Virginia Earthquake Causes DC Pentagon Evacuation
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A strong earthquake measuring 5.9 struck the US east coast on Tuesday, rattling buildings in downtown Washington and causing evacuations of buildings as far away as New York.
The Pentagon was evacuated after the regionâ€™s rare temblor, which according to the US Geological Survey had its epicentre near Richmond, Virginia. The US Capitol Building in Washington was also evacuated.
The USGS said the quakeâ€™s centre was 34 miles from Richmond, Virginia, and 87 miles from Washington.
The quake was felt over a wide area across the US east coast, and prompted the evacuation of a number of towers and court houses in New York City.
Breaking: U.S. Geological Survey has confirmed an earthquake struck central Virginia at 1:53 p.m 4 miles south southeast of Louisa, Virginia near Mineral Va. It has been felt throughout the D.C. metro region. Initial indications are that it measured 5.9 on the Richter scale.
Minutes after the quake, the director of the U.S. Geological Survey, Marcia McNutt -- who watched objects falling from the shelves in her office -- cautioned that the shaking might not be over.
"What the concern is, of course, is that this is a foreshock. If it's a foreshock, then the worse is yet to come."
She said the energy from earthquakes on the East Coast does not attenuate as quickly as it does on the West Coast, and thus even a relatively modest tremor can shake a very broad.
"When something like this happen, everyone has to remember, more than half of the states in the U.S. are considered earthquake country. When something like this happens, remember what to do in the case of a seismic event. Duck, get under something sturdy like a desk or a doorway, get away from falling glass. Make sure that you are not in the way of falling objects like pictures, bookshelves, books, anything that's not firmly connected the wall."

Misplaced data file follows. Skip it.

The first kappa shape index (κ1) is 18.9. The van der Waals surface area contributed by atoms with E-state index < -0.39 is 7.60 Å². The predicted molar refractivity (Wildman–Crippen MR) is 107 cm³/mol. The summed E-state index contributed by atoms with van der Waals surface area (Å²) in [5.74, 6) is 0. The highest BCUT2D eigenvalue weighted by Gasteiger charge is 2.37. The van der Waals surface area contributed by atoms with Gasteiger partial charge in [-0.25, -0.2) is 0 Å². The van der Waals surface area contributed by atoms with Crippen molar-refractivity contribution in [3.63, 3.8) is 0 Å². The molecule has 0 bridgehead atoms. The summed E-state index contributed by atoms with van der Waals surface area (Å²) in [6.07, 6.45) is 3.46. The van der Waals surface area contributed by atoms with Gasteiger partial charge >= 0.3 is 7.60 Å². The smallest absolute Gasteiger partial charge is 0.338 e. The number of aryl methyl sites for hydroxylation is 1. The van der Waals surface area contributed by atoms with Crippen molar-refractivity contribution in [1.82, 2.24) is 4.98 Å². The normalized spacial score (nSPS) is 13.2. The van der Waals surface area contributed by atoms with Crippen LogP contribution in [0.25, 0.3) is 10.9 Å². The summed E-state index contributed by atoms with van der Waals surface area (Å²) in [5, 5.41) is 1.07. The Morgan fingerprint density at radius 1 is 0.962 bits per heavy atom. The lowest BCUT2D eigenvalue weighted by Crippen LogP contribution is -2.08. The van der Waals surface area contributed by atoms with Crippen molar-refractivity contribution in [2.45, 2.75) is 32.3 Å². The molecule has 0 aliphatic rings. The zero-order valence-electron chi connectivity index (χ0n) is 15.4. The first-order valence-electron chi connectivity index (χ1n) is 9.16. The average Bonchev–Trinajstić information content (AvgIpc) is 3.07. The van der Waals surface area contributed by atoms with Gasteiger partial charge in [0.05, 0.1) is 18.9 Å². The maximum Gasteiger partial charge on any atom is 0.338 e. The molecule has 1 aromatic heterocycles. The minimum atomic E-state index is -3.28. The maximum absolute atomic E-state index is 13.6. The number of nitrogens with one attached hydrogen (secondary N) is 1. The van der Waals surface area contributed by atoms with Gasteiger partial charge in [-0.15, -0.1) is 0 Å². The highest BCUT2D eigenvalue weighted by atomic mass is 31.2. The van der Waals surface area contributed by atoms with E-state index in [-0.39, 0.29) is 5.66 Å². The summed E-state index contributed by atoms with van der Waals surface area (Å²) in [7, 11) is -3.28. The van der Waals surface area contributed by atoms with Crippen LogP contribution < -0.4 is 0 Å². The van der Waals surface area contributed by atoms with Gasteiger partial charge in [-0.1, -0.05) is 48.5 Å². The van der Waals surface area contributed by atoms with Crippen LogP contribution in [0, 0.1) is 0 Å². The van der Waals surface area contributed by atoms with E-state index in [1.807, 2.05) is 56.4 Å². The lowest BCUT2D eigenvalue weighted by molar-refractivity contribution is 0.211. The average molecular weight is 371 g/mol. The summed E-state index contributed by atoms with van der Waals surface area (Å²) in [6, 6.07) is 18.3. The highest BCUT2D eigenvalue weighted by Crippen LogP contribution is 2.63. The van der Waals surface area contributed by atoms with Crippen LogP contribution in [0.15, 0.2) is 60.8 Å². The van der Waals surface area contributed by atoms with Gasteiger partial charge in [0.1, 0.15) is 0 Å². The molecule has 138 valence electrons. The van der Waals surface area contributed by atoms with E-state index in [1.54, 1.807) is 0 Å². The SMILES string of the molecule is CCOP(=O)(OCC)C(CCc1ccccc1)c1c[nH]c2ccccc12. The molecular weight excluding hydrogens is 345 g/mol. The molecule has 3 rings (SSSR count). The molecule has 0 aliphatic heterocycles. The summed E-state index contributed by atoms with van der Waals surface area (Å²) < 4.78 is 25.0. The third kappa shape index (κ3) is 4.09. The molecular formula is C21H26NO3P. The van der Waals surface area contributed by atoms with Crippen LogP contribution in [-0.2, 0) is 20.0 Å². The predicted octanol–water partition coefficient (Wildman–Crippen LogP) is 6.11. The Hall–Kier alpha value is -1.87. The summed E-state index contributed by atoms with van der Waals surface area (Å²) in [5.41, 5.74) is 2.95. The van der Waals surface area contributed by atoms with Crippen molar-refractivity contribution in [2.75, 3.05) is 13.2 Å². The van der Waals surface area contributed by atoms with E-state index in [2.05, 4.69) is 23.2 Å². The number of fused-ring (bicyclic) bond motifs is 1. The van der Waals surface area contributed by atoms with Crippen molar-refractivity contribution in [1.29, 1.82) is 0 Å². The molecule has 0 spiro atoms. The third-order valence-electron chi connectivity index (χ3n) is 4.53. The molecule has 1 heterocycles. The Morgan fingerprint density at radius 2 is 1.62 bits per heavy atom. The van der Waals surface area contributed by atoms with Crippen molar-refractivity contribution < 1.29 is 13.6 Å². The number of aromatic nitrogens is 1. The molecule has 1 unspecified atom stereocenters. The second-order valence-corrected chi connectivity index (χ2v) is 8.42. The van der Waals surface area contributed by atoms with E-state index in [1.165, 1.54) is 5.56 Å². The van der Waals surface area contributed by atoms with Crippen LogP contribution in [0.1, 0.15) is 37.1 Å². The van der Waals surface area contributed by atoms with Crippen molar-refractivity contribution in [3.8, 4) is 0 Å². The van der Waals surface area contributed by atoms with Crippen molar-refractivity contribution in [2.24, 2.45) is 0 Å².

An earthquake also occurred in the region July 16, 2010. A 3.6 magnitude quake centered near Gaithersburg shook the region. Today's 5.9 magnitude quake is 200 times bigger than that quake and more than 2800 tiimes as powerful (USGS How Much Bigger Calculator).
CNN is reporting Virginia has recorded only 25 earthquakes since it became a state.
The Virginia Tech Seismological Observatory(VTSO) offers the following on earthquake history in the central Virginia seismic zone:
Since at least 1774, people in central Virginia have felt small earthquakes and suffered damage from infrequent larger ones. The largest damaging earthquake (magnitude 4.8) in the seismic zone occurred in 1875. Smaller earthquakes that cause little or no damage are felt each year or two.
It would appear today's quake there is the largest on record.
VTSO adds the following:
A magnitude 4.0 eastern U.S. earthquake typically can be felt at many places as far as 100 km (60 mi) from where it occurred, and it infrequently causes damage near its source. A magnitude 5.5 eastern U.S. earthquake usually can be felt as far as 500 km (300 mi) from where it occurred, and sometimes causes damage as far away as 40 km (25 mi).
Early reports on the USGS website indicate that the quake was felt from New York City to Charlotte, N.C. and as far west as Cleveland.
From Mike Blanpied, associate coordinator for the USGS earthquakes hazards program:
"Aftershocks could go on for days, weeks, or even months. They're most likely to be felt under the next 3 or 4 days."
"The rocks are old and cold and they carry the seismic energy very far. Even a magnitude 6 or less earthquake can be felt over a considerably large area, unlike California where the shaking is more concentrated," Blanpied said.
East coast quake: Airports ground planes, office workers allowed back into buildings, no injuries or damage reported